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Chinese fare has an authentic flair at Tai Pan House in Rancho … – Inland Valley Daily Bulletin

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The numb and spicy Sichuan beef at Tai Pan House in Rancho Cucamonga also contains dried chiles and green onions. (Photo by Dorene Cohen)

Hong Kong style chow mein at Tai Pan (Photo by Dorene Cohen)

From Hacienda Heights comes a new and welcome addition to the ever-growing constellation of regional Chinese restaurants in Rancho Cucamonga, courtesy of Fung and Linda Lam.
At Tai Pan House, the food centers on Canton Province in southeastern China with an emphasis on Hong Kong cuisine. The focus is on fresh seafood, noodle dishes, porridges and clay pot rice dishes that showcase the pure flavors of individual ingredients.
Spiciness is not a major characteristic of Cantonese cuisine, while texture and freshness are paramount.
Tai Pan House’s chef is from Hong Kong, so you can rest assured that the preparations ooze authenticity.
Red “floating” lanterns hang from the bluish/purple ceiling while the walls are done in shades of orange and mustard hues.

Not your everyday selections

During a recent visit, we dove right in, sampling pigs feet and lotus root cooked in a clay pot. The feet are quite gelatinous and contain more fat than meat and exude a luxuriant mouth feel. Lotus root, which is cut into cross sections, doesn’t absorb the five spice powder infused soy based sauce. It’s there to provide a distinct textural contrast to the pig feet.
Chive pancakes is a dish most commonly found in the northern Chinese Muslim areas. The triangular slices are excellent for tempering spicier dishes such as the Sichuan numb and spicy beef. Not everything on the menu is Cantonese.
In this version, the numbness is toned down by going easy on the Sichuan peppercorns, but there is no shortage of dried red chiles to elevate the heat level. Excellent tender slices of sauteed beef add to this dishes’ allure.
Another unusual item is the pork skin and fish ball in what is called a satay sauce, not the Indonesian spicy peanut infused version but rather a dark brown beefy sauce thickened with pork skin fat.
The fish balls are distinctly spongy when you bite into them, and the small amounts of pork skin adds flavor and an undercurrent of gelatinous texture. You’ll also find pieces of green pepper, onions and cubed pineapple adrift in the broth.
The crispy chicken with ginger is hacked into pieces after having been marinated for 24 to 48 hours then deep-fried to a golden brown. The half a chicken is served with a mound of fresh chopped ginger, which adds a jolt of pungency to the overall flavor. The residual sauce has a sweet soy base that wasn’t overly salty, and the meat was a touch too dry, so drift each piece through the sauce to moisten things up.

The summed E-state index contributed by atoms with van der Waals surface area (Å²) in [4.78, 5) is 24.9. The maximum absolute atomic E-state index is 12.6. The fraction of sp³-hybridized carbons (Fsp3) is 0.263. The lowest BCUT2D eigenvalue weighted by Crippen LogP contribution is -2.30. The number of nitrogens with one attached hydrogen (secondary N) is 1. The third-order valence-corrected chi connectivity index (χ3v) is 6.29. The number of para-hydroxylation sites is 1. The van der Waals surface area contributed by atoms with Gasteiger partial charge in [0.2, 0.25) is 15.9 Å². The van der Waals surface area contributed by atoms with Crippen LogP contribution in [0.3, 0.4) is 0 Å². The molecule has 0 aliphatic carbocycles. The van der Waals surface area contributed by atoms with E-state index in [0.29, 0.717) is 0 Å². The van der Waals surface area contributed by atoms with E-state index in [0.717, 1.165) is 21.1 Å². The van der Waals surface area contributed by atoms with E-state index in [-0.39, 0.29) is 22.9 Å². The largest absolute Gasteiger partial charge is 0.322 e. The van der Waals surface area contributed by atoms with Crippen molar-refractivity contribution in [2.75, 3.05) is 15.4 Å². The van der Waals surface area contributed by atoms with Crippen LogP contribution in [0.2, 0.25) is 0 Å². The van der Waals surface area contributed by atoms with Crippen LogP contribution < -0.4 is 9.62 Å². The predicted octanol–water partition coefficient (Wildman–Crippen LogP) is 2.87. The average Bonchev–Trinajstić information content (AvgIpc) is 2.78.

The sauteed sole filets with paper thin black tree mushrooms and snow pea pods is a textbook example of how textural contrasts and impeccably fresh ingredients can elevate the status of a dish. The snow white tender sole filets tasted as if they had just been plucked from the sea. I’d recommend drizzling a modicum of chile oil into this dish to enhance the overall flavor profile and accentuate the subtle tastes.

A must-try

My favorite dish was the special sliced pork with aged mustard greens that had been dried and preserved with salt, then rehydrated. Slices of unctuous pork belly are steamed for eight hours in a sauce containing sweet soy and probably some black vinegar along with additional ingredients whose identities are closely guarded by the kitchen staff. The meat’s flavors burst with a porky goodness, served atop lettuce while the minced mustard greens sharpness cuts through the pork belly’s inordinate richness.
Finally, for all those who remember the Chinese/American food of the 1950s and ’60s, where the term “chow mein” referred to thick soft noodles and vegetables with little, if any, flavor — a dish that would have no place on the menu of any self respecting truly authentic modern Chinese restaurant — true Hong Kong style special house chow mein at Tai Pan House is a refreshing change. The noodles are thin, partially fried egg noodles mixed with carrots, Chinese broccoli, sliced pork, sole filets, diced chicken and sliced mushroom caps. There’s no sauce to speak of, but a touch of chile paste and a sprinkle of soy sauce adds immensely to the flavor profile.
Again, the impeccably fresh ingredients and a plethora of textural contrasts highlight what “real” chow mein is all about.
David Cohen is a freelance dining critic and food co-editor for Inland Empire Magazine. Send him email at dcohen4@verizon.net and follow him on Twitter @dcfoodfiles.

Tai Pan House

Rating: 4.5 stars (out of 5)
Address: 8031 Archibald Ave., Rancho Cucamonga
Information: 909-989-2223, taipanhouse.net
Cuisine: Chinese with an emphasis on Cantonese
Hours: 11:30 a.m. to 9:30 p.m. Mondays-Fridays, 11 a.m. to 9:30 p.m. Saturdays-Sundays.
Details: Shaved ice. Take out available. More exotic menu items include frog and Chinese sausage steamed in lotus leaves, cold marinated jelly fish, clam and winter melon chicken hot pot, and congee (porridge) with salted shredded pork. Beer and wine license pending.
Atmosphere: Comfortable cafe style
Prices: $7.95-$9.95 for lunch, $9.95-$15.95 for dinner
Recommended dishes: Special sliced pork belly with aged mustard greens ($7.95), Sichuan numb and spicy beef ($7.95), crispy chicken with ginger ($11.50), Hong Kong style house special chow mein ($8.95)
Cards: MC, Visa, AMEX
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